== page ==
Use of expansion factors to estimate the burden of dengue in Southeast Asia: a systematic analysis

Tipo de publicación: Artículo en revista académica
Fecha: 2013
Autor(es): Undurraga E.A., Shepard D.S., & Halasa Y.A.
Fuente: PLoS Neglected Tropical Diseases, 7 (2), e2056.


BACKGROUND: Dengue virus infection is the most common arthropod-borne disease of humans and its geographical range and infection rates are increasing. Health policy decisions require information about the disease burden, but surveillance systems usually underreport the total number of cases. These may be estimated by multiplying reported cases by an expansion factor (EF).
As a key step to estimate the economic and disease burden of dengue in Southeast Asia (SEA), we projected dengue cases from 2001 through 2010 using EFs. We conducted a systematic literature review (1995-2011) and identified 11 published articles reporting original, empirically derived EFs or the necessary data, and 11 additional relevant studies. To estimate EFs for total cases in countries where no empirical studies were available, we extrapolated data based on the statistically significant inverse relationship between an index of a country's health system quality and its observed reporting rate. We compiled an average 386,000 dengue episodes reported annually to surveillance systems in the region, and projected about 2.92 million dengue episodes. We conducted a probabilistic sensitivity analysis, simultaneously varying the most important parameters in 20,000 Monte Carlo simulations, and derived 95% certainty level of 2.73-3.38 million dengue episodes. We estimated an overall EF in SEA of 7.6 (95% certainty level: 7.0-8.8) dengue cases for every case reported, with an EF range of 3.8 for Malaysia to 19.0 in East Timor.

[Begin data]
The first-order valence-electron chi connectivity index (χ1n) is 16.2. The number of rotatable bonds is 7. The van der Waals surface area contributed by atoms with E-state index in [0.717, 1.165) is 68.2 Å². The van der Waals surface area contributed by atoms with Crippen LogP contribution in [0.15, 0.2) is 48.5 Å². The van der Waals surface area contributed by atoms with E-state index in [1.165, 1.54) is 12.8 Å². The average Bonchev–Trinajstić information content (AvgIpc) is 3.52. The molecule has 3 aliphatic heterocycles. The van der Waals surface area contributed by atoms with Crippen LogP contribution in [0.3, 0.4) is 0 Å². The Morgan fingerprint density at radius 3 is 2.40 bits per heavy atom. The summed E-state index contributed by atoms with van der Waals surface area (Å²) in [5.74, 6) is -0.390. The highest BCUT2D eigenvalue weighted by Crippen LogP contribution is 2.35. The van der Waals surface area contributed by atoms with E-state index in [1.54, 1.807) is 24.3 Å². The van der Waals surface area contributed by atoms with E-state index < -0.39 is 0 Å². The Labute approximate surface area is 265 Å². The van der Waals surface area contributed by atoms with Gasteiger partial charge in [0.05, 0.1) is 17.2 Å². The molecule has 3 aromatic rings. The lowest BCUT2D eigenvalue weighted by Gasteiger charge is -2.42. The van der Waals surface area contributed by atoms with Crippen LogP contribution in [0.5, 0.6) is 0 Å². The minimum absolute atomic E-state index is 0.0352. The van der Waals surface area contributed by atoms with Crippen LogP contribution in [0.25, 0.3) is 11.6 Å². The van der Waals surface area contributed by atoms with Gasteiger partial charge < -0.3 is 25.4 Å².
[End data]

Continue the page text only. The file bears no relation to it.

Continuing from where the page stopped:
Studies that make no adjustment for underreporting would seriously understate the burden and cost of dengue in SEA and elsewhere. As the sites of the empirical studies we identified were not randomly chosen, the exact extent of underreporting remains uncertain. Nevertheless, the results reported here, based on a systematic analysis of the available literature, show general consistency and provide a reasonable empirical basis to adjust for underreporting.